Have a lovely weekend, everyone!


  1. I don't garden Elora - this place here on the lake is truly pure rock - but I did put in the raised bed herb garden this year and when we return in the fall we have the plans waiting for us to put in a raised bed garden. I want to get the soil ready this fall and perhaps plant a couple of things but really want it to be ready and waiting in the spring. It won't be big but we don't need big. I may be calling you for advice! blessings, marlene

  2. Your garden looks great, can't wait to see it up close and personal. You and MM are my inspiration for growing at least a little bit of my own food. Yes, it's a lot of work, and yes, it's WELL worth it.

    P.S. I promise I'll pick out the rocks when you come over for spaghetti squash or zucchini bread or watermelon (those are the most rock-intensive areas of my garden)!

  3. Your garden looks beautiful, Elora. And much, much further along than ours. We've been so busy that we planted late, so it will likely be July before we have much of anything but squash. And maybe peppers. We put down newspaper and a shallow layer of wood chips earlier in the season in the hopes that it would help with the weed problem. Last year, weeding in the garden took WAY too much of our time. I was curious---what is Devil-in-the-Garden?

  4. It's garden-envy time of year - when fellow gardeners gawk at the "other" garden and try to guess at all the variables that make it different from one's own. Your garden is beyond all that - it is truly incredible because I know exactly what you had to do to get it that extraordinary. We got a late start this year contemplating how to handle a small herd of deer that finally discovered our garden after 3 years - in the end we forged ahead without the spinach, kale and lettuce hoping they'd find our selection too boring. Each time we visit the garden we search first for the telltale footprints...the worry has taken some fun out of it. I notice from your picture that you've got some kind of fence up...does it work? Forget the does your garden survive the deer? Help ... we miss our lettuce!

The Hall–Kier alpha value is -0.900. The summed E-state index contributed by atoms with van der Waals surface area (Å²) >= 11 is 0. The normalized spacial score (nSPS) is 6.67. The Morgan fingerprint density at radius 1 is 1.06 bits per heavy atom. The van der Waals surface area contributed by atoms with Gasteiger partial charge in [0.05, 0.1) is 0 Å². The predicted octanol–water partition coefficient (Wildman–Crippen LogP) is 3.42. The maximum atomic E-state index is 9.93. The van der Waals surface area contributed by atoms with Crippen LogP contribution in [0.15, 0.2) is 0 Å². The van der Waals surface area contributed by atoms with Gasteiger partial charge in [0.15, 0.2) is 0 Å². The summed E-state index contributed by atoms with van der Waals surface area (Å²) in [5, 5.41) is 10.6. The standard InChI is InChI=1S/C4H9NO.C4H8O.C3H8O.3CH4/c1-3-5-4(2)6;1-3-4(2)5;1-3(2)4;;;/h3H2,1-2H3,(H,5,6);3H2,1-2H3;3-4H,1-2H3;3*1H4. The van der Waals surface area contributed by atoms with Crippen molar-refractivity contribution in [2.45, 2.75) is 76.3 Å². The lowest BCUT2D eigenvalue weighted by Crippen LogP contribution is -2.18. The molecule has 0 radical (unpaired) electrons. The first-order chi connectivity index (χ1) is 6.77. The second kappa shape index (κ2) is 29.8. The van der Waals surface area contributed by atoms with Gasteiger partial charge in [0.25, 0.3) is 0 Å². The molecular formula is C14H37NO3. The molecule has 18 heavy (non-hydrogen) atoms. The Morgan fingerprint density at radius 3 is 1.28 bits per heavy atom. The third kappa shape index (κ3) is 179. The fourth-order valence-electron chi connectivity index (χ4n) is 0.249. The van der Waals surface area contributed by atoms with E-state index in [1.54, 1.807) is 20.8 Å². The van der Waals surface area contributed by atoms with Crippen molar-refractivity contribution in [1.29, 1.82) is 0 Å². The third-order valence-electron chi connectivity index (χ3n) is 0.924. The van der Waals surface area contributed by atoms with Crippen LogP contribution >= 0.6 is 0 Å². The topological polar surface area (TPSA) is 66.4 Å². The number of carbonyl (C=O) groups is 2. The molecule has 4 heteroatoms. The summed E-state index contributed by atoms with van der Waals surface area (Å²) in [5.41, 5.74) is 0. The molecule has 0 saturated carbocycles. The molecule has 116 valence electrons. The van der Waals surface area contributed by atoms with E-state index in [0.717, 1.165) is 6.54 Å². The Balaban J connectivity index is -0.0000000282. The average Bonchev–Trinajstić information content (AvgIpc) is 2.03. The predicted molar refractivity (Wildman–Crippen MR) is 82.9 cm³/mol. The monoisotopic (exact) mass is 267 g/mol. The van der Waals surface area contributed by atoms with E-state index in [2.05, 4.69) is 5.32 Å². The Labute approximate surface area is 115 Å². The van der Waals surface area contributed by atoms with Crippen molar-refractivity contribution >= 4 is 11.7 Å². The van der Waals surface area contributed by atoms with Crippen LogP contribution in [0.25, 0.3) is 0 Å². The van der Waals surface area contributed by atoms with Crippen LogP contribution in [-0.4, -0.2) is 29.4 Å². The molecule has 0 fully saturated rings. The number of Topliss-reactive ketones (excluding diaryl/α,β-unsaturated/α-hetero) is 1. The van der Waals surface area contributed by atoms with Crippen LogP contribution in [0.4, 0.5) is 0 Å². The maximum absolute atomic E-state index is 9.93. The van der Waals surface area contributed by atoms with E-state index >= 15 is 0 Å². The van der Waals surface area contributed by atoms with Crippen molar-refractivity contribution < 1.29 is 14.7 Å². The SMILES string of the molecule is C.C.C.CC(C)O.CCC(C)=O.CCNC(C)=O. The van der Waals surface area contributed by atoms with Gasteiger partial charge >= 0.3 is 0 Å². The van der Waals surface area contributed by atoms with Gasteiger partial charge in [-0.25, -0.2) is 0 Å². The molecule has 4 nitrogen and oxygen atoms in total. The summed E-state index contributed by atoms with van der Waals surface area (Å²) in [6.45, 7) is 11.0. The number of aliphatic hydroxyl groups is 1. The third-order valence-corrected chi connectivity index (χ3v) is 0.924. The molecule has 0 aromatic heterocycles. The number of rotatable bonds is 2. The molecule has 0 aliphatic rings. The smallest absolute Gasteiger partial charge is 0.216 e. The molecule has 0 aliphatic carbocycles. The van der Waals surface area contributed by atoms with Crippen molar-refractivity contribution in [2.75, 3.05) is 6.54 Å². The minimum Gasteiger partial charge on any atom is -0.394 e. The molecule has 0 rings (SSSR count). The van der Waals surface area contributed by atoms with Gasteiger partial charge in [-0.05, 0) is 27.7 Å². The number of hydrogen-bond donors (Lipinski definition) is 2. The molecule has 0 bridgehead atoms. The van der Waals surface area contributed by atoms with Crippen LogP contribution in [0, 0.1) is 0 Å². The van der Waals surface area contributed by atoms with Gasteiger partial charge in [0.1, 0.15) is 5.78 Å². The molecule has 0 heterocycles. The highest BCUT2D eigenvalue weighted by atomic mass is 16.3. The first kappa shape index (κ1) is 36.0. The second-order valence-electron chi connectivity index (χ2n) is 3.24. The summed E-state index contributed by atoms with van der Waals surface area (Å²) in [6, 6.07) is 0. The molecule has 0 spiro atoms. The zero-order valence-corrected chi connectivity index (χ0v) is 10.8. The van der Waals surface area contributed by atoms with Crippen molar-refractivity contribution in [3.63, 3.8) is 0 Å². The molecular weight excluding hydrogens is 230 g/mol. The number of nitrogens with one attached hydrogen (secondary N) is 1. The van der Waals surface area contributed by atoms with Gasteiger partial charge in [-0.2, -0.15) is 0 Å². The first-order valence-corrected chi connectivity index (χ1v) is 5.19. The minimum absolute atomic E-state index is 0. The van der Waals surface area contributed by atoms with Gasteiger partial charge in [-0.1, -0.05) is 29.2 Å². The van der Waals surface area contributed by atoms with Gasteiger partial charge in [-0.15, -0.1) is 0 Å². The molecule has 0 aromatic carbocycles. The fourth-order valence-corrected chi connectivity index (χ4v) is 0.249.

5. The deer are now held somewhat at bay, Pink Snow...A few years back, we "bit the bullet" and bought enough poultry netting to make a six-foot high fence around our garden. I know your feeling about looking first for footprints. Have done this recently with regard to the rabbits this year, which have been horrible! But the six-foot high fence is situated inside of the regular 40-inch woven wire. This year, we added a lower level rabbit wire and that has kept those little beasties out. It's a constant fight--between bugs, bunnies, and beasts! Truly, I feel like Elmer Fudd a lot of the time! I justify the fence expense by saying I am getting food of quality, and were I to try to buy it, if it were available, (questionable) it would equal the cost of the fence!

    We also have a Great Pyrenees that patrols the property constantly (and stays home!). But that "success" is somewhat compromised by the fact that he is terrified of thunder and lightning and finds a hole in the garden fence to get as close to us as he can during a storm. His major bulk is not helpful to the strawberries, as he sits sphinx-like just outside a short electrical fence designed to keep out chickens!

    Thanks so much for your comments regarding our garden!! And thanks so much for visiting us out here JOTOLR.